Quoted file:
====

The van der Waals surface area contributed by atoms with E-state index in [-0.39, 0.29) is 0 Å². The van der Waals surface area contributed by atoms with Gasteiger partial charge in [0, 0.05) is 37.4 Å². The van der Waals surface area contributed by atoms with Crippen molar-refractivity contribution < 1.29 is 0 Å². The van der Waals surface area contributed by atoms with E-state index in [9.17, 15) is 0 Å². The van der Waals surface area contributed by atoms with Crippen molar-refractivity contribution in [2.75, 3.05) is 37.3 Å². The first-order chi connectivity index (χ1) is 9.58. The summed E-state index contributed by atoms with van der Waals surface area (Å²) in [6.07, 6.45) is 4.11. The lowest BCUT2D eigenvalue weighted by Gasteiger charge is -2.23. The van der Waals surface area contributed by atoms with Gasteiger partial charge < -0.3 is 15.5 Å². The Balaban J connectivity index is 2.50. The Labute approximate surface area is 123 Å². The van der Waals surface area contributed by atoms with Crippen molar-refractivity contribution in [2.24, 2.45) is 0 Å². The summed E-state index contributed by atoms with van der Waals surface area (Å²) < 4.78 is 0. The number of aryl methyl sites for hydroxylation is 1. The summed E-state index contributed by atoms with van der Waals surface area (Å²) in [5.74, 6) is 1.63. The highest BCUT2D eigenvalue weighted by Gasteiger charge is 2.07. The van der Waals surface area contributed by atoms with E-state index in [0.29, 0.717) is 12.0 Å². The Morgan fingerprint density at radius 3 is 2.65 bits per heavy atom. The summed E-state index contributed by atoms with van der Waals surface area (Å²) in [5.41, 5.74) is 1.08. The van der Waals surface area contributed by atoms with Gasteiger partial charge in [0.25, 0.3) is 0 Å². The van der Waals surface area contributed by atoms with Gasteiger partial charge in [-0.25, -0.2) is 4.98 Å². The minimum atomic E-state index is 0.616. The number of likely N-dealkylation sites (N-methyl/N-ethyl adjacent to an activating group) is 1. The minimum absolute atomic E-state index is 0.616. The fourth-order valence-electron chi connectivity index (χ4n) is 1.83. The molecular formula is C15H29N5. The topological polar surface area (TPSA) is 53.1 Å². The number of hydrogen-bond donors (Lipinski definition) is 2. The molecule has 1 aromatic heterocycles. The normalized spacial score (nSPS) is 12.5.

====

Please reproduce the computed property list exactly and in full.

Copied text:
The van der Waals surface area contributed by atoms with E-state index in [-0.39, 0.29) is 0 Å². The van der Waals surface area contributed by atoms with Gasteiger partial charge in [0, 0.05) is 37.4 Å². The van der Waals surface area contributed by atoms with Crippen molar-refractivity contribution < 1.29 is 0 Å². The van der Waals surface area contributed by atoms with E-state index in [9.17, 15) is 0 Å². The van der Waals surface area contributed by atoms with Crippen molar-refractivity contribution in [2.75, 3.05) is 37.3 Å². The first-order chi connectivity index (χ1) is 9.58. The summed E-state index contributed by atoms with van der Waals surface area (Å²) in [6.07, 6.45) is 4.11. The lowest BCUT2D eigenvalue weighted by Gasteiger charge is -2.23. The van der Waals surface area contributed by atoms with Gasteiger partial charge < -0.3 is 15.5 Å². The Balaban J connectivity index is 2.50. The Labute approximate surface area is 123 Å². The van der Waals surface area contributed by atoms with Crippen molar-refractivity contribution in [2.24, 2.45) is 0 Å². The summed E-state index contributed by atoms with van der Waals surface area (Å²) < 4.78 is 0. The number of aryl methyl sites for hydroxylation is 1. The summed E-state index contributed by atoms with van der Waals surface area (Å²) in [5.74, 6) is 1.63. The highest BCUT2D eigenvalue weighted by Gasteiger charge is 2.07. The van der Waals surface area contributed by atoms with E-state index in [0.29, 0.717) is 12.0 Å². The Morgan fingerprint density at radius 3 is 2.65 bits per heavy atom. The summed E-state index contributed by atoms with van der Waals surface area (Å²) in [5.41, 5.74) is 1.08. The van der Waals surface area contributed by atoms with Gasteiger partial charge in [0.25, 0.3) is 0 Å². The van der Waals surface area contributed by atoms with Gasteiger partial charge in [-0.25, -0.2) is 4.98 Å². The minimum atomic E-state index is 0.616. The number of likely N-dealkylation sites (N-methyl/N-ethyl adjacent to an activating group) is 1. The minimum absolute atomic E-state index is 0.616. The fourth-order valence-electron chi connectivity index (χ4n) is 1.83. The molecular formula is C15H29N5. The topological polar surface area (TPSA) is 53.1 Å². The number of hydrogen-bond donors (Lipinski definition) is 2. The molecule has 1 aromatic heterocycles. The normalized spacial score (nSPS) is 12.5.